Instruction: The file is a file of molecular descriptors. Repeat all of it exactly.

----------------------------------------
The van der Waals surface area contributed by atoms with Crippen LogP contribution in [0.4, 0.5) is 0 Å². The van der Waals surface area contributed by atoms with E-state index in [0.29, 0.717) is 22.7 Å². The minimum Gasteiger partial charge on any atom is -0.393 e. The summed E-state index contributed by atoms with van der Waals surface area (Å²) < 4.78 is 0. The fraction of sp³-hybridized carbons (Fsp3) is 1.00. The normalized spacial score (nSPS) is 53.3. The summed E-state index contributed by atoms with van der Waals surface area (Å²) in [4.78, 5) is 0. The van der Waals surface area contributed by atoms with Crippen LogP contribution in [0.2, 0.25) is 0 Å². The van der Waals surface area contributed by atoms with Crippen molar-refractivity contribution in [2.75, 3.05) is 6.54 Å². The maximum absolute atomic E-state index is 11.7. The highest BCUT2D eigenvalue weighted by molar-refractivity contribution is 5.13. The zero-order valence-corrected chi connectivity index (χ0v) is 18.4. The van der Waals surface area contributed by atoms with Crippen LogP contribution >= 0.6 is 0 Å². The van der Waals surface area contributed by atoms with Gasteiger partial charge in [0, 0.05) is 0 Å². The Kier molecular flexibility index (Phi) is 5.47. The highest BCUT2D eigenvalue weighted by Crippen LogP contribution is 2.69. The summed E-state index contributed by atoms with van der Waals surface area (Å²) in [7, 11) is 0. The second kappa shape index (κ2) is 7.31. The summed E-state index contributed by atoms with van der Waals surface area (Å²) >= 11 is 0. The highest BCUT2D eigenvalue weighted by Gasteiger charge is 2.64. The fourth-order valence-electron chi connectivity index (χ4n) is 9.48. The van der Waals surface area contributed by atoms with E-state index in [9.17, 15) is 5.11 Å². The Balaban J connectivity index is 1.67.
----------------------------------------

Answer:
The van der Waals surface area contributed by atoms with Crippen LogP contribution in [0.4, 0.5) is 0 Å². The van der Waals surface area contributed by atoms with E-state index in [0.29, 0.717) is 22.7 Å². The minimum Gasteiger partial charge on any atom is -0.393 e. The summed E-state index contributed by atoms with van der Waals surface area (Å²) < 4.78 is 0. The fraction of sp³-hybridized carbons (Fsp3) is 1.00. The normalized spacial score (nSPS) is 53.3. The summed E-state index contributed by atoms with van der Waals surface area (Å²) in [4.78, 5) is 0. The van der Waals surface area contributed by atoms with Crippen LogP contribution in [0.2, 0.25) is 0 Å². The van der Waals surface area contributed by atoms with Crippen molar-refractivity contribution in [2.75, 3.05) is 6.54 Å². The maximum absolute atomic E-state index is 11.7. The highest BCUT2D eigenvalue weighted by molar-refractivity contribution is 5.13. The zero-order valence-corrected chi connectivity index (χ0v) is 18.4. The van der Waals surface area contributed by atoms with Crippen LogP contribution >= 0.6 is 0 Å². The van der Waals surface area contributed by atoms with Gasteiger partial charge in [0, 0.05) is 0 Å². The Kier molecular flexibility index (Phi) is 5.47. The highest BCUT2D eigenvalue weighted by Crippen LogP contribution is 2.69. The summed E-state index contributed by atoms with van der Waals surface area (Å²) in [7, 11) is 0. The second kappa shape index (κ2) is 7.31. The summed E-state index contributed by atoms with van der Waals surface area (Å²) >= 11 is 0. The highest BCUT2D eigenvalue weighted by Gasteiger charge is 2.64. The fourth-order valence-electron chi connectivity index (χ4n) is 9.48. The van der Waals surface area contributed by atoms with E-state index in [9.17, 15) is 5.11 Å². The Balaban J connectivity index is 1.67.